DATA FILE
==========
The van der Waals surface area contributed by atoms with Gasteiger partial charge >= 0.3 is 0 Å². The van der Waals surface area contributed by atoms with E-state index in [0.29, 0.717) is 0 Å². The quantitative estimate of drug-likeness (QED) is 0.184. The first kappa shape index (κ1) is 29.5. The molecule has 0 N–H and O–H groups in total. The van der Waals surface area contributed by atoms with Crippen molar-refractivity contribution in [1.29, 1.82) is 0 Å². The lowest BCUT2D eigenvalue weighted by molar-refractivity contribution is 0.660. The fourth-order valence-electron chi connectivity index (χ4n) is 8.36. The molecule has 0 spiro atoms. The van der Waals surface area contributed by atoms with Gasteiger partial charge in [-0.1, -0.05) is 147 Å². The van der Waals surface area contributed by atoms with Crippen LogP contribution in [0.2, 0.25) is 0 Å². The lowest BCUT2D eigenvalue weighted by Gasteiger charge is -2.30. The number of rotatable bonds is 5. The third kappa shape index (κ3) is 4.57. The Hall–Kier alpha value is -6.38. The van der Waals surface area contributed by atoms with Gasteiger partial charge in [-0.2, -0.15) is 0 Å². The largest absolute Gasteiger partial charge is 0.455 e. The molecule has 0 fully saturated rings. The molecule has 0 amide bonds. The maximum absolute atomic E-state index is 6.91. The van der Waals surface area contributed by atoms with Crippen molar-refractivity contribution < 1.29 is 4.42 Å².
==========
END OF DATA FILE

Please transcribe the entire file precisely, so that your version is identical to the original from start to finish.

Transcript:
The van der Waals surface area contributed by atoms with Gasteiger partial charge >= 0.3 is 0 Å². The van der Waals surface area contributed by atoms with E-state index in [0.29, 0.717) is 0 Å². The quantitative estimate of drug-likeness (QED) is 0.184. The first kappa shape index (κ1) is 29.5. The molecule has 0 N–H and O–H groups in total. The van der Waals surface area contributed by atoms with Crippen molar-refractivity contribution in [1.29, 1.82) is 0 Å². The lowest BCUT2D eigenvalue weighted by molar-refractivity contribution is 0.660. The fourth-order valence-electron chi connectivity index (χ4n) is 8.36. The molecule has 0 spiro atoms. The van der Waals surface area contributed by atoms with Gasteiger partial charge in [-0.1, -0.05) is 147 Å². The van der Waals surface area contributed by atoms with Crippen LogP contribution in [0.2, 0.25) is 0 Å². The lowest BCUT2D eigenvalue weighted by Gasteiger charge is -2.30. The number of rotatable bonds is 5. The third kappa shape index (κ3) is 4.57. The Hall–Kier alpha value is -6.38. The van der Waals surface area contributed by atoms with Gasteiger partial charge in [-0.2, -0.15) is 0 Å². The largest absolute Gasteiger partial charge is 0.455 e. The molecule has 0 fully saturated rings. The molecule has 0 amide bonds. The maximum absolute atomic E-state index is 6.91. The van der Waals surface area contributed by atoms with Crippen molar-refractivity contribution < 1.29 is 4.42 Å².